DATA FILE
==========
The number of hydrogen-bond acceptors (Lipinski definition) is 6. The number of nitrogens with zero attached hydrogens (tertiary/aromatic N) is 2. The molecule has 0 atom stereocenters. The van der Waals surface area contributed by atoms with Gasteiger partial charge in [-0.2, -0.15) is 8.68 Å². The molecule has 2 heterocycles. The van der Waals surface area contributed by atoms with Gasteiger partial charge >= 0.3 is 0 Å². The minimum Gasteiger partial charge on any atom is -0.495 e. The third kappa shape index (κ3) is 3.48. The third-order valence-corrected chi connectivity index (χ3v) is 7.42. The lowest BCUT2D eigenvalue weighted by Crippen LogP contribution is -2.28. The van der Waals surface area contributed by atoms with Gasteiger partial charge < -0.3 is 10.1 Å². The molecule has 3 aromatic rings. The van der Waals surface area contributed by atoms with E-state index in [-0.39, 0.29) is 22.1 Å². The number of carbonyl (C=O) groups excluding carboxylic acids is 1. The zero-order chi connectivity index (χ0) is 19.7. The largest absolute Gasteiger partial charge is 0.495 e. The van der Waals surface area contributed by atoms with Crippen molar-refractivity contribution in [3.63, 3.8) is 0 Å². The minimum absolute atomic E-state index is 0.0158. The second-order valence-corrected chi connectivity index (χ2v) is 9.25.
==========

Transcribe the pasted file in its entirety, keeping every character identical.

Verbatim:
The number of hydrogen-bond acceptors (Lipinski definition) is 6. The number of nitrogens with zero attached hydrogens (tertiary/aromatic N) is 2. The molecule has 0 atom stereocenters. The van der Waals surface area contributed by atoms with Gasteiger partial charge in [-0.2, -0.15) is 8.68 Å². The molecule has 2 heterocycles. The van der Waals surface area contributed by atoms with Gasteiger partial charge >= 0.3 is 0 Å². The minimum Gasteiger partial charge on any atom is -0.495 e. The third kappa shape index (κ3) is 3.48. The third-order valence-corrected chi connectivity index (χ3v) is 7.42. The lowest BCUT2D eigenvalue weighted by Crippen LogP contribution is -2.28. The van der Waals surface area contributed by atoms with Gasteiger partial charge < -0.3 is 10.1 Å². The molecule has 3 aromatic rings. The van der Waals surface area contributed by atoms with E-state index in [-0.39, 0.29) is 22.1 Å². The number of carbonyl (C=O) groups excluding carboxylic acids is 1. The zero-order chi connectivity index (χ0) is 19.7. The largest absolute Gasteiger partial charge is 0.495 e. The van der Waals surface area contributed by atoms with Crippen molar-refractivity contribution in [3.63, 3.8) is 0 Å². The minimum absolute atomic E-state index is 0.0158. The second-order valence-corrected chi connectivity index (χ2v) is 9.25.